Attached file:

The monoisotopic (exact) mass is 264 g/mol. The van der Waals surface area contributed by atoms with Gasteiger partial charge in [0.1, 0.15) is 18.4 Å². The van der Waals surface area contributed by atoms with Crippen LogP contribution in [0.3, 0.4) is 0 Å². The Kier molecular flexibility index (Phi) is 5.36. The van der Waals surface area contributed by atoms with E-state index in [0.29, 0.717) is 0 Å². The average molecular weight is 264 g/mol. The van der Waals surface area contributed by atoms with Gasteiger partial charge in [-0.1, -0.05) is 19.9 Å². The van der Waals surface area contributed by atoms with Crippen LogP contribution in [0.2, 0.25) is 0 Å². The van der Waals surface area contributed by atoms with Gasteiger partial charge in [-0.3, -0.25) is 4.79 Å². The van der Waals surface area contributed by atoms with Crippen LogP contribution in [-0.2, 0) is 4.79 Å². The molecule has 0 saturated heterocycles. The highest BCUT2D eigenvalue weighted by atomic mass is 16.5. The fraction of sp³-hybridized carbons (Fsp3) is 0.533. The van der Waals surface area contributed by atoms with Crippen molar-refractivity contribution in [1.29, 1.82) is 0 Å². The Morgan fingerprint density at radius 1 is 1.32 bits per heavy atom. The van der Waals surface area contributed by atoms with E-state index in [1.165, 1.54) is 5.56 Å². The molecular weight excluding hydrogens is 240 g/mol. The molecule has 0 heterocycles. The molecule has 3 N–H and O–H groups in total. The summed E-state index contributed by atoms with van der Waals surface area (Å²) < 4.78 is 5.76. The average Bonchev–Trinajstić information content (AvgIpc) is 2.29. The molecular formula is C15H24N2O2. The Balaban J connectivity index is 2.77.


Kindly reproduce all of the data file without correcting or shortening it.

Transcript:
The monoisotopic (exact) mass is 264 g/mol. The van der Waals surface area contributed by atoms with Gasteiger partial charge in [0.1, 0.15) is 18.4 Å². The van der Waals surface area contributed by atoms with Crippen LogP contribution in [0.3, 0.4) is 0 Å². The Kier molecular flexibility index (Phi) is 5.36. The van der Waals surface area contributed by atoms with E-state index in [0.29, 0.717) is 0 Å². The average molecular weight is 264 g/mol. The van der Waals surface area contributed by atoms with Gasteiger partial charge in [-0.1, -0.05) is 19.9 Å². The van der Waals surface area contributed by atoms with Crippen LogP contribution in [0.2, 0.25) is 0 Å². The van der Waals surface area contributed by atoms with Gasteiger partial charge in [-0.3, -0.25) is 4.79 Å². The van der Waals surface area contributed by atoms with Crippen LogP contribution in [-0.2, 0) is 4.79 Å². The molecule has 0 saturated heterocycles. The highest BCUT2D eigenvalue weighted by atomic mass is 16.5. The fraction of sp³-hybridized carbons (Fsp3) is 0.533. The van der Waals surface area contributed by atoms with Crippen molar-refractivity contribution in [1.29, 1.82) is 0 Å². The Morgan fingerprint density at radius 1 is 1.32 bits per heavy atom. The van der Waals surface area contributed by atoms with E-state index in [1.165, 1.54) is 5.56 Å². The molecular weight excluding hydrogens is 240 g/mol. The molecule has 0 heterocycles. The molecule has 3 N–H and O–H groups in total. The summed E-state index contributed by atoms with van der Waals surface area (Å²) < 4.78 is 5.76. The average Bonchev–Trinajstić information content (AvgIpc) is 2.29. The molecular formula is C15H24N2O2. The Balaban J connectivity index is 2.77.